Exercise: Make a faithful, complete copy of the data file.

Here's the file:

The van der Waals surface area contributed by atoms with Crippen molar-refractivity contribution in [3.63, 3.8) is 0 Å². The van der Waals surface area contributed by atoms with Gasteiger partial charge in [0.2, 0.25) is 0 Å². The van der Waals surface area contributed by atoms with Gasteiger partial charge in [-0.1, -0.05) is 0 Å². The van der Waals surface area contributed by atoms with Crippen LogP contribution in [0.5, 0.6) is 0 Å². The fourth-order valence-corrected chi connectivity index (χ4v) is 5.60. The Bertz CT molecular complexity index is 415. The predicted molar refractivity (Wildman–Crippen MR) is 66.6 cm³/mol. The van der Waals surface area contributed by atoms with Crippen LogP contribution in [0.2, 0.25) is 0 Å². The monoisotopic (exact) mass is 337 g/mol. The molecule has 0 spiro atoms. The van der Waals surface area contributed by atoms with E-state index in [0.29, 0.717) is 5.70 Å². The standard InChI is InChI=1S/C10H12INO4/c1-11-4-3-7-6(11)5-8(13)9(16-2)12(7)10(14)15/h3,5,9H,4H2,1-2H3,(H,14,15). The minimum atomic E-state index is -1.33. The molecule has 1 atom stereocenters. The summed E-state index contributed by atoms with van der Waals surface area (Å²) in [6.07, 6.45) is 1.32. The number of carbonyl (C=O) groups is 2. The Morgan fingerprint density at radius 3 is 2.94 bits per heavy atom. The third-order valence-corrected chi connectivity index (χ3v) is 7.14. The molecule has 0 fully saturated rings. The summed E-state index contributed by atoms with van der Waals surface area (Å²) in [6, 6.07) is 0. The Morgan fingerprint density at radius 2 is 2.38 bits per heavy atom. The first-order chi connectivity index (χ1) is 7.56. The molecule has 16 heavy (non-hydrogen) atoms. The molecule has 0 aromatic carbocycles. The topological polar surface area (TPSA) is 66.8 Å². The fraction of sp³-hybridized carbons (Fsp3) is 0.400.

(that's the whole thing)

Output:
The van der Waals surface area contributed by atoms with Crippen molar-refractivity contribution in [3.63, 3.8) is 0 Å². The van der Waals surface area contributed by atoms with Gasteiger partial charge in [0.2, 0.25) is 0 Å². The van der Waals surface area contributed by atoms with Gasteiger partial charge in [-0.1, -0.05) is 0 Å². The van der Waals surface area contributed by atoms with Crippen LogP contribution in [0.5, 0.6) is 0 Å². The fourth-order valence-corrected chi connectivity index (χ4v) is 5.60. The Bertz CT molecular complexity index is 415. The predicted molar refractivity (Wildman–Crippen MR) is 66.6 cm³/mol. The van der Waals surface area contributed by atoms with Crippen LogP contribution in [0.2, 0.25) is 0 Å². The monoisotopic (exact) mass is 337 g/mol. The molecule has 0 spiro atoms. The van der Waals surface area contributed by atoms with E-state index in [0.29, 0.717) is 5.70 Å². The standard InChI is InChI=1S/C10H12INO4/c1-11-4-3-7-6(11)5-8(13)9(16-2)12(7)10(14)15/h3,5,9H,4H2,1-2H3,(H,14,15). The minimum atomic E-state index is -1.33. The molecule has 1 atom stereocenters. The summed E-state index contributed by atoms with van der Waals surface area (Å²) in [6.07, 6.45) is 1.32. The number of carbonyl (C=O) groups is 2. The Morgan fingerprint density at radius 3 is 2.94 bits per heavy atom. The third-order valence-corrected chi connectivity index (χ3v) is 7.14. The molecule has 0 fully saturated rings. The summed E-state index contributed by atoms with van der Waals surface area (Å²) in [6, 6.07) is 0. The Morgan fingerprint density at radius 2 is 2.38 bits per heavy atom. The first-order chi connectivity index (χ1) is 7.56. The molecule has 16 heavy (non-hydrogen) atoms. The molecule has 0 aromatic carbocycles. The topological polar surface area (TPSA) is 66.8 Å². The fraction of sp³-hybridized carbons (Fsp3) is 0.400.